They held a 44-40 lead in the contest at halftime as their defense seemed to be frustrating the Heat, and they were using their size advantage in the interior to their benefit. That’s when LeBron James exploded in the third quarter and showed why he’s the best player in the NBA.
LeBron’s dominant performance in the second half was the predominant narrative of the Heat’s Game 5 win that gave Miami the 3-2 lead in the series. There’s no question that James’ heroics deserved to be recognized. However, LeBron’s game overshadowed a real issue for the Pacers in that their role players, Lance Stephenson and George Hill in particular, failed to give Indiana much production at all.
Hill played 37 minutes in Game 5 despite sitting out for an extended time in the third quarter due to foul trouble. However, he managed only one point on 0-of-4 shooting and added just four assists while turning the ball over three times. He did add three steals, but that didn’t offset his offensive ineffectiveness.
Stephenson wasn’t much better as he played 28 minutes before fouling out and scoring just four points on 2-of-7 shooting and adding only two assists and three rebounds, while turning it over three times as well.
The Pacers enjoyed a good game from their frontcourt with David West, Paul George and Roy Hibbert combining for 66 points and 25 rebounds on 26-of-49 shooting, but their lack of production from role players really didn’t help them. Stephenson struggled to get off clean looks and Hill seemed to lack aggressiveness as he wasn’t trying to penetrate and get to the rim.
It’s a pretty common thing in the league for role players to perform better at home than they do on the road, and Hill and Stephenson haven’t been exceptions to that rule in the postseason.
In eight home games, Hill is averaging 18.5 points, four assists and 3.9 rebounds per game while shooting 46.3 percent from the floor and 42.9 percent from three. In the eight road games that he’s played, he’s put up just 10.8 points, 4.8 assists and 3.9 rebounds per game on 33.7 percent shooting from the floor and 22.9 percent shooting from distance. He’s also averaging a full turnover more per game on the road in the playoffs.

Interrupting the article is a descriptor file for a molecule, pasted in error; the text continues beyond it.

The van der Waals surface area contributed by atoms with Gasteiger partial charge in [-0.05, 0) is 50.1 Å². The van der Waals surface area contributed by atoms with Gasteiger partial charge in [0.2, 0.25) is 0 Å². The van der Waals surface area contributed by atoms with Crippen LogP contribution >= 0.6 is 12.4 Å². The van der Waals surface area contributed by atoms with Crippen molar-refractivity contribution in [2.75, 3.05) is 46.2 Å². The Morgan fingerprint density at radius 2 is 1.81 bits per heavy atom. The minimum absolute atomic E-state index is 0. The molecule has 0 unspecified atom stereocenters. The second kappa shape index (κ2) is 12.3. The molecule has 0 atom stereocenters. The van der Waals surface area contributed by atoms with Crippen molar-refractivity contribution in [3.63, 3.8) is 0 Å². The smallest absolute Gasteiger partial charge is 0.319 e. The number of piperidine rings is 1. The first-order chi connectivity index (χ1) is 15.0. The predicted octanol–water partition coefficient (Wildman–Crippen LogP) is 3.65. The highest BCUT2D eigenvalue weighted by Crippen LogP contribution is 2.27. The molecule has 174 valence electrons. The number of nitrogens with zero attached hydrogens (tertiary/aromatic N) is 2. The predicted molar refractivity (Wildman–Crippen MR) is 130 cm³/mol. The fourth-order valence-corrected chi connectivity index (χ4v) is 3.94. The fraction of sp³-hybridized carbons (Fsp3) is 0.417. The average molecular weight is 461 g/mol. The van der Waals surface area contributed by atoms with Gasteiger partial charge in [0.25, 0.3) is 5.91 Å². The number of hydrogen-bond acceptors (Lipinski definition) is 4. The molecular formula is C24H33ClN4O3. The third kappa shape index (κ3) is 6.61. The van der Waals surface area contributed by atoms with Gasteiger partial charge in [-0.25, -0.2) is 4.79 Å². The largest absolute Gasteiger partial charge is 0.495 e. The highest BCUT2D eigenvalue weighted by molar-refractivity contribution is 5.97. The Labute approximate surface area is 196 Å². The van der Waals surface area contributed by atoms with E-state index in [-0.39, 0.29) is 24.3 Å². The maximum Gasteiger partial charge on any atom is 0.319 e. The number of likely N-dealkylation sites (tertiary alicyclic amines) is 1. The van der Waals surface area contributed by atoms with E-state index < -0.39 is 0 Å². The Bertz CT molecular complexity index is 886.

The difference in Stephenson’s home and road numbers is pretty staggering as well. In eight home games, he’s averaged 12.3 points, 2.6 assists and 6.3 rebounds per game on 48.7 percent shooting and 33.3 percent 3-point shooting. In nine road games, Stephenson has put up just 7.4 points, 3.7 assists and 8.4 rebounds on 32.9 percent shooting and 20.7 percent 3-point shooting.
As the series heads to Indianapolis for Game 6, the Pacers need to get solid offensive production from Hill and Stephenson. There’s no doubt that Indiana has a distinct advantage in the post, but that advantage is negated if their role players aren’t giving them anything.
If Hill and Stephenson stay true to form and play well at home for Game 6, expect a Game 7 to be going down on Monday. If they come out and play like they did in Game 5, though, we will likely have to start waiting for the Finals between the Heat and San Antonio Spurs to begin.